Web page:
ALS is a progressive neuromuscular disease in which nerve cells die and leave voluntary muscles paralyzed. The senses are unimpaired and the intellect may remain unaffected. ALS can strike anyone, male or female, of any ethnic origin and of any age. Usual onset is in middle-age, but some have been diagnosed as teens.
ALS strikes about six to eight people per 100,000. In any given year, about two new cases of ALS per 100,000 people will be diagnosed. 80 per cent of those diagnosed will die within two to five years. Less than 10 per cent of cases are hereditary and are called familial ALS, 90 per cent of ALS cases have no known cause and are referred to as sporadic ALS. ALS is not contagious.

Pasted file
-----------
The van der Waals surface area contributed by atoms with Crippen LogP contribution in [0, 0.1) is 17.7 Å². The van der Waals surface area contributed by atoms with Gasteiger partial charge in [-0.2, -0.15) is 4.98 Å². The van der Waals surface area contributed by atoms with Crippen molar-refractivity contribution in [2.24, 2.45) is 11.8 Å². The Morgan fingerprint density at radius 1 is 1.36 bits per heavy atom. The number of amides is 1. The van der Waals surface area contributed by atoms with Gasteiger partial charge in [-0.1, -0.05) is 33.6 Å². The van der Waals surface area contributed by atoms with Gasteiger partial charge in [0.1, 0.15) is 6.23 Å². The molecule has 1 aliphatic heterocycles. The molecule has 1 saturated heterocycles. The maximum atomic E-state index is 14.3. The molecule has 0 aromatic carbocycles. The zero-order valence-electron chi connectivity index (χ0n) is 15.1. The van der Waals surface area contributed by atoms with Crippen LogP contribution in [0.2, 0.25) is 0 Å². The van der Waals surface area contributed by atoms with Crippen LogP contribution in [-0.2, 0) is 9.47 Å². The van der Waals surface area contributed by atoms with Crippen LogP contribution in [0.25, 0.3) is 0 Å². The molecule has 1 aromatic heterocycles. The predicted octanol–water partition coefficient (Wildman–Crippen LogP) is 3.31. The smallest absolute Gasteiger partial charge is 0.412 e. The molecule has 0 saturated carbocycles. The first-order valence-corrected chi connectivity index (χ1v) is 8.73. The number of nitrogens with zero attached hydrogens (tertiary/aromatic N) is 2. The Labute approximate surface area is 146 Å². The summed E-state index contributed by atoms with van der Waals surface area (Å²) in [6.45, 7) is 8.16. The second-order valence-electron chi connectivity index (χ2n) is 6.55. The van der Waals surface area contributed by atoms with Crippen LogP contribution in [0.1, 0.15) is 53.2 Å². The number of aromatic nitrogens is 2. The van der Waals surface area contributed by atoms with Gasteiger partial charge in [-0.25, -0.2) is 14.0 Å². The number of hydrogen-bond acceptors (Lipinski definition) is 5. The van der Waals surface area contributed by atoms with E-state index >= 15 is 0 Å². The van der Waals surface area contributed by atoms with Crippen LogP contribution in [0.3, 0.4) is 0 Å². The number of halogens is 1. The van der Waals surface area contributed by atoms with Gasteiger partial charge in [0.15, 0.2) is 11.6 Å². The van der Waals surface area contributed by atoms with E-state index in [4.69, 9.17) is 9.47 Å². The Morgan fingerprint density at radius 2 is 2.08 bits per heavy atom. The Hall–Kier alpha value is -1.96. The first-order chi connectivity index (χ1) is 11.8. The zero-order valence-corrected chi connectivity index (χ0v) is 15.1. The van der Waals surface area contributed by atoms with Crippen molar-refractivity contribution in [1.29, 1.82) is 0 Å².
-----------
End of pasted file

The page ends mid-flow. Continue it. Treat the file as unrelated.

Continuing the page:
Approximately 2,500 - 3,000 Canadians live with ALS. Every day two or three Canadians die of the disease. ALS is the most common cause of neurological death in Canada.
ALS was first identified by French neurologist Dr. Jean-Martin Charcot in 1869.
ALS may also be called:
- Amyotrophic Lateral Sclerosis
- Sclérose latérale amyotrophique (SLA)
- Lou Gehrig's Disease
- Motor Neuron Disease (MND)
- Maladie de Charcot